Error handling

Some building blocks may fail. If you are for example loading data from a service that is currently not available, the building block may throw an error.

This important guide will discuss strategies how to deal with errors in your flows.

Error types

The errors that you may encounter when running your flow fall into different categories:

Permanent errors

Let's say you are using the Webhook building block and have entered a URL that does not exist. Ultradox will try to call that URL and every single time the block gets executed it will fail with the same error.

You could also have create a JavaScript block with some illegal code in it. The execution of the script will fail each time you run the block, until you fix the code.

Permanent errors are bad, but they are luckily easy to fix. Just fix the configuration or the code of your script and they will go away.

Temporary errors

Temporary errors can occur if a service that you are using is currently not available. These errors are harder to fix as they cannot easily be reproduced once the service is back.

Error message

Errors can be distinguished by the error message. It contains information about the cause of the error and may look like this:

Failed to process template, incomplete tag=Hallo ${nam

This message indicates a permanent error in your template that should be easy to fix.

An error message could also look like this:

Received exception executing http method GET against URL https://www.theservice.com: Connection timed out: connect

It seems to be a temporary error as the service is not responding and caused a timeout.

Error handling rules

Each building block can be configured with a set of error handling rules. If no rules are specified, Ultradox will immediately throw any error.

 To configure the error handling rules, click on the error icon that you find on the right of the building block toolbar.

You can define multiple rules matching different error messages and specify how Ultradox should deal with the matching errors.

Let's say you have created an app that will log the current user and time into a Google Sheet whenever the app gets launched.

If the Google Sheets service is currently not available and throws an error you may just want to ignore this error and continue with your flow.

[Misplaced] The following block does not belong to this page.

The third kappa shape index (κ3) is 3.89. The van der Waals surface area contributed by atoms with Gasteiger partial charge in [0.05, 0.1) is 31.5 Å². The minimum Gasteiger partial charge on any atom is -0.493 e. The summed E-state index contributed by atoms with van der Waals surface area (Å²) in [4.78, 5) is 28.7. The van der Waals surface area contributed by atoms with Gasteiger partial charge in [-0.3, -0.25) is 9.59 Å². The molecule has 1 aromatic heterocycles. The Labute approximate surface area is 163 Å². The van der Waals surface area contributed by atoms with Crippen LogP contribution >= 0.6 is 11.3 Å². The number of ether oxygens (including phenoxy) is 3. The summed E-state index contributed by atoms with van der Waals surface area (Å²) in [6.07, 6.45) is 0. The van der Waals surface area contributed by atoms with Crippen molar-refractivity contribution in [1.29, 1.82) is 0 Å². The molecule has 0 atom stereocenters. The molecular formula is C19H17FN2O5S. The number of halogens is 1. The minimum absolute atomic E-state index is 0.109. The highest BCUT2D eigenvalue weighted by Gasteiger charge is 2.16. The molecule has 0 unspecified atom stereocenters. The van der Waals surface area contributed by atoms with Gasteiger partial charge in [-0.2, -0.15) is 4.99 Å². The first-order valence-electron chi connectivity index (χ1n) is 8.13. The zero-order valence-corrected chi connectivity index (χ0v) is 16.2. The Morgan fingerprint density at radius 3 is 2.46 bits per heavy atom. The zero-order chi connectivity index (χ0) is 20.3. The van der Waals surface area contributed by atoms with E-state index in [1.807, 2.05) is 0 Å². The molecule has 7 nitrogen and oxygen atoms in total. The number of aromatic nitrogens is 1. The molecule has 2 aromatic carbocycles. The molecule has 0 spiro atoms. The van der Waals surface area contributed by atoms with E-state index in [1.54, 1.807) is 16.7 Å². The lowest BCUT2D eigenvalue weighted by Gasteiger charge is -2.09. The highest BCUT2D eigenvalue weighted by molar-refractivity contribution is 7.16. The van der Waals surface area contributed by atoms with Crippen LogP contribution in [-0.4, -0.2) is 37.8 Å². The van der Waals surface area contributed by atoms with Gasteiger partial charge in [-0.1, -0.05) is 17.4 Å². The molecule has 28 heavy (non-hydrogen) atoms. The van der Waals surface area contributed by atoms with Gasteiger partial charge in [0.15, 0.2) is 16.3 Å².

In this case you can define a rule that any error on this building block should be ignored:

If error matches

Retries

Then

.*

0

Ignore error

What does this configuration mean?

The first column contains a regular expression describing the matching error messages. In this example it will match any error message.

The second column specified the number of retries that should be performed if a matching error is detected. It is set to 0 so no retries will be performed.

The third column specifies if the error should be thrown or ignored if the maximum number of retries has been reached. As we have set the number of retries to zero, the error will be ignored immediately and no retries will be performed.

Automatic retries

Now let's improve the error handling by configuring the number of retries. Retries only make sense if you encounter a temporary error, like a connection timeout.

So we will add a number of retries only for error messages, that match the first rule.

If error matches

Retries

Then

.*timed out.*

3

Throw error

.*

0

Ignore error

The rule starts with .* matching any character, is then followed by timed out and finally by .* which again matches any character. The complete rule will match any error message that contains the text timed out.

All other errors will match the next rule.

This configuration will lead to the following behaviour:

If a timeout occurs, Ultradox will automatically retry the same action up to 3 times. The delay between the retries will be larger on each try to give the service a good chance to revive.

If the third retry also fails, Ultradox will throw the error and abort the flow if the error is not catched somewhere else.

Any other error on this building block will simply be ignored.

Try / Catch blocks

Now that you know how to configure error handling rules on a building block we can take our error handling knowledge to the next level.

Using the try and catch blocks you can perform a number of steps if you have encountered a certain error.

You may for example want to send an email to the developer of a service if the service is not responding even after retrying multiple times.

When dragging a Try block into the flow it will automatically also add a Catch block and a matching End block.

You can then put a number of building blocks after the try but before the Catch block.

If any of these building blocks throws an error you can catch it and perform a number of steps you put right after the Catch block:

Try to execute the following blocks

Execute webhook Load customers

Execute webhook Load usage data

Catch errors

Send email with subject Error at  ${now;datetime(op=short)} to [email protected]

End of error-prone blocks

No matter on which of the nested block the error occurs, the execution will then continue right after the Catch block.

Using this approach you could also wrap your complete flow into a Try / Catch block and log the errors in a Google Sheet.

You can nest Try / Catch blocks to do a more fine grained error handling.

Throw errors

Sometimes it makes sense to throw your own error. If you have created an automation that gets called from your own application and the passed data cannot be processed, you may want to stop the execution by throwing an error.

This makes also a lot of sense if you are creating subflows that can be called from different apps or automations.

Your own errors can be handled and catched in the same way as system errors.

Questions and Feedback

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Last Updated: 17.10.18